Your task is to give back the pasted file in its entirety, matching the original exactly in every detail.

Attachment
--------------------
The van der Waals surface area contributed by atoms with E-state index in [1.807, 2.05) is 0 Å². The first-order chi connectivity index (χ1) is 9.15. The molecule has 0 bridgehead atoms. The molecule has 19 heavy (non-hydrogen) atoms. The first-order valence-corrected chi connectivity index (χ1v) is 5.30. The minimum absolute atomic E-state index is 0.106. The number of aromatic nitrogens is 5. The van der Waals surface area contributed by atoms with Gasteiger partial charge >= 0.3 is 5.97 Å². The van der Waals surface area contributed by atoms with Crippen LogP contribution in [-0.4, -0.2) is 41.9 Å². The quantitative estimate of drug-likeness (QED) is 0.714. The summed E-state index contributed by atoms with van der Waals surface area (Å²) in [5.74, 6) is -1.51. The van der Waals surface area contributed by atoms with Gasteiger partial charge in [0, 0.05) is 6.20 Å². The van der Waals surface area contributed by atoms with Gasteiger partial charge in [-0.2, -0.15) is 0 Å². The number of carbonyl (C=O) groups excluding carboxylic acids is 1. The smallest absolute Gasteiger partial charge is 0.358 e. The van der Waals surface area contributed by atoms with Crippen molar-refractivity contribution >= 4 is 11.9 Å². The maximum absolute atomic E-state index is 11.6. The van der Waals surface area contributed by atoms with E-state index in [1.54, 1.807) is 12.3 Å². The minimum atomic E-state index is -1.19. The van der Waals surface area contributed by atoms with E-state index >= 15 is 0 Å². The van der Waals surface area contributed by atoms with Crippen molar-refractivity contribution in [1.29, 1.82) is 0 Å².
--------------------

The van der Waals surface area contributed by atoms with E-state index in [1.807, 2.05) is 0 Å². The first-order chi connectivity index (χ1) is 9.15. The molecule has 0 bridgehead atoms. The molecule has 19 heavy (non-hydrogen) atoms. The first-order valence-corrected chi connectivity index (χ1v) is 5.30. The minimum absolute atomic E-state index is 0.106. The number of aromatic nitrogens is 5. The van der Waals surface area contributed by atoms with Gasteiger partial charge >= 0.3 is 5.97 Å². The van der Waals surface area contributed by atoms with Crippen LogP contribution in [-0.4, -0.2) is 41.9 Å². The quantitative estimate of drug-likeness (QED) is 0.714. The summed E-state index contributed by atoms with van der Waals surface area (Å²) in [5.74, 6) is -1.51. The van der Waals surface area contributed by atoms with Gasteiger partial charge in [0, 0.05) is 6.20 Å². The van der Waals surface area contributed by atoms with Gasteiger partial charge in [-0.2, -0.15) is 0 Å². The number of carbonyl (C=O) groups excluding carboxylic acids is 1. The smallest absolute Gasteiger partial charge is 0.358 e. The van der Waals surface area contributed by atoms with Crippen molar-refractivity contribution >= 4 is 11.9 Å². The maximum absolute atomic E-state index is 11.6. The van der Waals surface area contributed by atoms with E-state index in [1.54, 1.807) is 12.3 Å². The minimum atomic E-state index is -1.19. The van der Waals surface area contributed by atoms with E-state index >= 15 is 0 Å². The van der Waals surface area contributed by atoms with Crippen molar-refractivity contribution in [1.29, 1.82) is 0 Å².